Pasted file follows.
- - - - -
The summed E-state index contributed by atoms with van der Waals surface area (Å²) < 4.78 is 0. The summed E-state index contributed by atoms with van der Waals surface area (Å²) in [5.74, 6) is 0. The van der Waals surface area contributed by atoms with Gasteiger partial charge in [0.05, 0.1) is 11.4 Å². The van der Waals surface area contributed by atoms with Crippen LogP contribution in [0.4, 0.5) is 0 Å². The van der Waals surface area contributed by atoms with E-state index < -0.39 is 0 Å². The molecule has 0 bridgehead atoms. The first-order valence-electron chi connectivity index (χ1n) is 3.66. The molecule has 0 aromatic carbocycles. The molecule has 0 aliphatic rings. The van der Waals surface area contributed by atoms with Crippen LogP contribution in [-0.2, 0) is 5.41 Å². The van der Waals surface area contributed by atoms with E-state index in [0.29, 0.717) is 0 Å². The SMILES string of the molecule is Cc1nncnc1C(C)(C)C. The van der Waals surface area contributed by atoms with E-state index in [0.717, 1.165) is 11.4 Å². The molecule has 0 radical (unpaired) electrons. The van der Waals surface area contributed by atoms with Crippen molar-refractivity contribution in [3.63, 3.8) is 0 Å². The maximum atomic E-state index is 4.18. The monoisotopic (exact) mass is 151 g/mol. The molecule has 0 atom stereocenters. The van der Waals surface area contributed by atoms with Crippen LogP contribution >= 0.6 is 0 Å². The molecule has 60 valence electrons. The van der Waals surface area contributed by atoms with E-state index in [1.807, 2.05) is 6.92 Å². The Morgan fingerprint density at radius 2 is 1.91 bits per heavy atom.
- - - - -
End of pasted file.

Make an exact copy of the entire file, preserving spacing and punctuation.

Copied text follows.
The summed E-state index contributed by atoms with van der Waals surface area (Å²) < 4.78 is 0. The summed E-state index contributed by atoms with van der Waals surface area (Å²) in [5.74, 6) is 0. The van der Waals surface area contributed by atoms with Gasteiger partial charge in [0.05, 0.1) is 11.4 Å². The van der Waals surface area contributed by atoms with Crippen LogP contribution in [0.4, 0.5) is 0 Å². The van der Waals surface area contributed by atoms with E-state index < -0.39 is 0 Å². The molecule has 0 bridgehead atoms. The first-order valence-electron chi connectivity index (χ1n) is 3.66. The molecule has 0 aromatic carbocycles. The molecule has 0 aliphatic rings. The van der Waals surface area contributed by atoms with Crippen LogP contribution in [-0.2, 0) is 5.41 Å². The van der Waals surface area contributed by atoms with E-state index in [0.29, 0.717) is 0 Å². The SMILES string of the molecule is Cc1nncnc1C(C)(C)C. The van der Waals surface area contributed by atoms with E-state index in [0.717, 1.165) is 11.4 Å². The molecule has 0 radical (unpaired) electrons. The van der Waals surface area contributed by atoms with Crippen molar-refractivity contribution in [3.63, 3.8) is 0 Å². The maximum atomic E-state index is 4.18. The monoisotopic (exact) mass is 151 g/mol. The molecule has 0 atom stereocenters. The van der Waals surface area contributed by atoms with Crippen LogP contribution >= 0.6 is 0 Å². The molecule has 60 valence electrons. The van der Waals surface area contributed by atoms with E-state index in [1.807, 2.05) is 6.92 Å². The Morgan fingerprint density at radius 2 is 1.91 bits per heavy atom.